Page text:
One Labor Day weekend a few years back, Sean “Flash” Gordon boasted of having the world record for downing Twinkies—71 in 10 minutes. At the time, it was fiction—pure pomp, with looming circumstance, if he didn’t establish that record before he left Guantanamo Bay Naval Base. “I had something to prove,” recalls Gordon, who lives in Downingtown.
So he cleaned out the base’s allotment of Twinkies, bought the rest himself, and announced the stunt. He unpackaged every one, opened a gallon of milk, and proceeded to set the world record.
Gordon, 36, has always been the mouth to which leftovers were directed. “I’d eat it all, no problem,” he says. “It’s just what I did.”
Then Gordon realized he could also get paid for it.
In many ways, worldwide professional competitive eating is being driven by people in our region. New York was once the hotbed. Then, four or five years ago, it shifted here—thanks, in some small part, to Sportsradio 94WIP’s long-established Wing Bowl. The International Federation of Competitive Eating bills its “sport” as the fastest growing in the world. In February, contests start picking up on the East Coast and continue well into spring.
The crowded local scene also includes veteran Bob “Notorious B.O.B.” Shoudt, whose father was NCAA Division I Track Coach of the Year in 1984 at Villanova University; Phoenixville native Brian “Dud Light” Dudzinski; and Eric “Steakellie” Livingston and Micah “Wing Kong” Collins, both of Drexel Hill. And there are no local “gimme” contests. “You really have to be on your game just to pick up some gas money,” says Gordon.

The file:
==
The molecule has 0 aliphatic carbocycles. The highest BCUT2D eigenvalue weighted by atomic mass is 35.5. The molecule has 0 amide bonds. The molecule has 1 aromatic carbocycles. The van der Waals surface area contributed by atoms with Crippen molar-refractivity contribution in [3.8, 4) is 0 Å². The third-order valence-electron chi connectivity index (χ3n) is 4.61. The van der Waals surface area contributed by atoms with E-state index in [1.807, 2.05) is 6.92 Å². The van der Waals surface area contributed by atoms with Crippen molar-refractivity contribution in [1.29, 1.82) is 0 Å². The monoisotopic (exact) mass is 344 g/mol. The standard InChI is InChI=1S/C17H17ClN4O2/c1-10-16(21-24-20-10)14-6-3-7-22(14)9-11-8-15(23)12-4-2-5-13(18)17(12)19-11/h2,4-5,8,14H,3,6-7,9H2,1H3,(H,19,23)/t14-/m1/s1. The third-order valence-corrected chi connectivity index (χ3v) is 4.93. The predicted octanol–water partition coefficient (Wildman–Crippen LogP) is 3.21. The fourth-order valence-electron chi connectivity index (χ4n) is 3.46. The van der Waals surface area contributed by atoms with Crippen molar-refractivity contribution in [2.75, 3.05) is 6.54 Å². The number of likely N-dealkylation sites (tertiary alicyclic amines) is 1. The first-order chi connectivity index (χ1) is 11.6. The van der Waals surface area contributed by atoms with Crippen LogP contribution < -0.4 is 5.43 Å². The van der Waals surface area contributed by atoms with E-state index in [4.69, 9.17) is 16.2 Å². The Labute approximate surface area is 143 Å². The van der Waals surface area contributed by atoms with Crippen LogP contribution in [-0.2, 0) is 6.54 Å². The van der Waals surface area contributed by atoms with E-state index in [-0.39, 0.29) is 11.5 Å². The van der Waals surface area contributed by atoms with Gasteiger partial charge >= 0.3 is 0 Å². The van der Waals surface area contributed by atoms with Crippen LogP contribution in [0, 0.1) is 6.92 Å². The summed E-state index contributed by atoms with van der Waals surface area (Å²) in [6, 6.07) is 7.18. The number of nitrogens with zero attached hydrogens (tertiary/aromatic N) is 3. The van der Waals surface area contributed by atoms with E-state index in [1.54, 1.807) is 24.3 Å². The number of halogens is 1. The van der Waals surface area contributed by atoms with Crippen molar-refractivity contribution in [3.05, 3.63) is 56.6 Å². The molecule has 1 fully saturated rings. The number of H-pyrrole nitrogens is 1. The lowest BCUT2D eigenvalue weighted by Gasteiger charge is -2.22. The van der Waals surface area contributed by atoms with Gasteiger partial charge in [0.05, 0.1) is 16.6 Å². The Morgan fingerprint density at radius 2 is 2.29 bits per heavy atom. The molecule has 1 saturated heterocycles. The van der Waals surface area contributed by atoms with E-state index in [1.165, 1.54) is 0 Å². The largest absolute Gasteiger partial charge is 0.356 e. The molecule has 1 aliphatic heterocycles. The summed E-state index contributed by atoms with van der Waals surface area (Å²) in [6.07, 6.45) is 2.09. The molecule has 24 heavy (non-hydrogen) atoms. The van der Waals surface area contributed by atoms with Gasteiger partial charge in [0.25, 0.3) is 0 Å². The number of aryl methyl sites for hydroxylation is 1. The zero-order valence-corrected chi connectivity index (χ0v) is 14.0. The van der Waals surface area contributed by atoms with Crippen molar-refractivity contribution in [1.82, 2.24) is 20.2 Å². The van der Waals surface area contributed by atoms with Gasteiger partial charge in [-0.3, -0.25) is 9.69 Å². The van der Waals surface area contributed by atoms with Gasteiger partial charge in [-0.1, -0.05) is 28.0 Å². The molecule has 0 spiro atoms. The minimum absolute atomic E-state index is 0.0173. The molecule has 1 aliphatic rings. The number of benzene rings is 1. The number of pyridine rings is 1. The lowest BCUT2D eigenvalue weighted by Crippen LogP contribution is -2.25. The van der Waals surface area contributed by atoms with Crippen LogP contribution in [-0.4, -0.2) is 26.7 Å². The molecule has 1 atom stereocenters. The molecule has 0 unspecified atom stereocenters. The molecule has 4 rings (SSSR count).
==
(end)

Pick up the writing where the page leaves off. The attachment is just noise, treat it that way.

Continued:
Like Montgomery County’s Shoudt, Gordon has a day job. Both work in information technology. Both have families.
Competitive eating began to take flight a decade ago, when Japan’s Takeru “Tsunami” Kobayashi doubled the then- world record of 25 wieners in 12 minutes at the revered July 4 Nathan’s Hot Dog Eating Contest in Coney Island, N.Y. “That’s when the boom started,” says Gordon. “It was fringe, and today we’re still fringe—a sideshow.”
Since then, this country’s top-ranked eater, Joey “Jaws” Chestnut, has long since re-established the Nathan’s record, twice eating 68 in just 10 minutes. In the years between Kobayashi and Chestnut, Gordon learned of a local Nathan’s qualifier at QVC, where his wife works. The field was full, so he became an active spectator, talking to contestants and seeking advice to launch his own career. “I wanted to be on ESPN,” he says, referring to the sports network’s coverage of the event.
The following weekend, he entered a shoofly-pie-eating contest in Lancaster. He didn’t win, but he out-ate some pros and earned his first gift certificate, plus $500 in prize money.
Once upon a time, Gordon didn’t like crowds, making speeches or publicity. He was a self-described “shy computer geek.” Now, he relishes the IFOCE tour’s 20 contests a year—the roar of the crowd, the adrenaline, the travel. But the Marine Corps veteran remains humble. “I’m a nobody,” he says. “I just eat hot dogs or whatever else they put in front of me.”
Shoudt transforms himself for contests like Chickie’s & Pete’s World CheeseSteak Eating Championship at Dorney Park in Allentown. Once second place in the IFOCE world rankings, he’s since slipped to five. Around his size-18 neck, Shoudt dons a “B.O.B.” bling necklace. A friend made it. “I could’ve never made it myself,” says Shoudt.
When the eating commenced at Dorney Park last May, the contestants were all standing, swaying and convulsing. Really, you’re not sure if they’re dancing or choking. There are bites and tears, but no chewing. As Shoudt later explains, “Chewing is the kiss of death.”